In other words, independence can be impaired if a reasonably informed third party could perceive an impairment or a conflict of interest. There are many ways independence is impaired. There are seven general ways to evaluate whether or not independence is an issue. These would include: (1) self-evaluation threats; (2) advocacy threats; (3) opposing interest conflicts; (4) family member conflicts; (5) attempts to influence threats; (6) monetary self-concern threats; and (7) performing management function threats (aicpa. org, section 100.13-section 100.19).
In certain cases, some acts are deemed inappropriate for independence even if risk is at a very low level. The AICPA uses a risk-based method regarding independence, and if an act could cause a conflict of interest either in perception or in reality then the CPA should try to either minimize the risk to acceptable levels or eliminate the risk. Under the risk-based method, the problem areas are located and then examined both separately and then as a whole to see if independence is impaired (aicpa. org, ET sections 100.01 and 100.05).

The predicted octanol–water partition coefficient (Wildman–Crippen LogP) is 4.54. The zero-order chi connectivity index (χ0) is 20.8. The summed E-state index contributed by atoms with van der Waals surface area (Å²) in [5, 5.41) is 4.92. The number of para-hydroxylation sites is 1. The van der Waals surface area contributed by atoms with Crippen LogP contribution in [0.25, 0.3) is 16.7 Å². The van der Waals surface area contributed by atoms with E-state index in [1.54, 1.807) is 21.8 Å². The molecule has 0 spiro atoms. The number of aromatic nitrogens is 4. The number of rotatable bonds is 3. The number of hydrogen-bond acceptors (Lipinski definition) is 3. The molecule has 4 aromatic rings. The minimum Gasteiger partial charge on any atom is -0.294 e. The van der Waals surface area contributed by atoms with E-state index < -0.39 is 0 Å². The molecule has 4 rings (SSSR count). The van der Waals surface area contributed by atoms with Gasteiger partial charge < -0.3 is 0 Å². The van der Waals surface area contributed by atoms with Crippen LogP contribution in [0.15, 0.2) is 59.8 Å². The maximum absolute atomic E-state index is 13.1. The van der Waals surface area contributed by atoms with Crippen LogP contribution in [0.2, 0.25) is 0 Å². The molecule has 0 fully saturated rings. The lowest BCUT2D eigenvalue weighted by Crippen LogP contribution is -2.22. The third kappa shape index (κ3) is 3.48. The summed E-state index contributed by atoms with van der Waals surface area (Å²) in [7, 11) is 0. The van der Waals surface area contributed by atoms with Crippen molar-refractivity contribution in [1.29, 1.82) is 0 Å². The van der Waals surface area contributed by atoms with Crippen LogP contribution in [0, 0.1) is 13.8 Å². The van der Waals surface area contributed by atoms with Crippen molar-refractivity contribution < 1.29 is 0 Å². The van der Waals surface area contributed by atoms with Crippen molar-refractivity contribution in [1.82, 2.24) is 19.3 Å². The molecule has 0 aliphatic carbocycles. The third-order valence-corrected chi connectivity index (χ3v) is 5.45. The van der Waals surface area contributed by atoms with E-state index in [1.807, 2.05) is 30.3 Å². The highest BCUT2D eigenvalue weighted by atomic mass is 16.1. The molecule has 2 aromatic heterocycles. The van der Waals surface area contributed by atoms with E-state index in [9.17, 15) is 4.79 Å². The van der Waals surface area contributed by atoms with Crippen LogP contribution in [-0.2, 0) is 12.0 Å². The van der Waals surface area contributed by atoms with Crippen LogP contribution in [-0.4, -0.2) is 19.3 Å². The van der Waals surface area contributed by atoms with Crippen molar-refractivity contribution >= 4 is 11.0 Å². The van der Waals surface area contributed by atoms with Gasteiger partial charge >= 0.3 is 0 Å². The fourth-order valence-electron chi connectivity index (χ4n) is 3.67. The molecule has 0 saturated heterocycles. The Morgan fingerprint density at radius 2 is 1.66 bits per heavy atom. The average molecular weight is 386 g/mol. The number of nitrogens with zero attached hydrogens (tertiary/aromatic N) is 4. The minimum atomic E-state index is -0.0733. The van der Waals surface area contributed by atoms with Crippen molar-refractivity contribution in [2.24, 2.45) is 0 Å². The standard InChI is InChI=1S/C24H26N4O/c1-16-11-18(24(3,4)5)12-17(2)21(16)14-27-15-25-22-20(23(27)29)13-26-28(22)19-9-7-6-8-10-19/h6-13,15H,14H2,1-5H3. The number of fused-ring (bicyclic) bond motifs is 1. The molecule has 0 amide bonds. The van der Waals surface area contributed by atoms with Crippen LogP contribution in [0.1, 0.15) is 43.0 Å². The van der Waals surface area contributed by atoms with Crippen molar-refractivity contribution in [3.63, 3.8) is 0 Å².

Certain acts as outlined by the AICPA cause an independence issue automatically. For example, a covered member cannot have any financial interest in an attest client regardless of how minor the dollar amount (aicpa. org, ET section 100.02). CPAs must remember to have the client make all management type decisions along with having the client accept responsibility for final outcomes of nonattest services (aicpa. org, ET section 101.05 101-3). Examples of items that would cause an independence problem for CPAs hired for an attest engagement would be: (1) approving or completing transactions for a client; (2) preparing source documents for a client; (3) maintaining control over a client’s assets; (4) attempting to supervise an attest client’s employees; (5) trying to influence management type decision making; (6) having any type of control over or implementing a company’s internal controls; (7) going before the Board of Directors in representation of management (aicpa. org, ET section 101-. 05 101-3) The AICPA Code of Conduct further elaborates on which type of functions are acceptable to perform in nonattest activities along with what type of functions are considered unacceptable.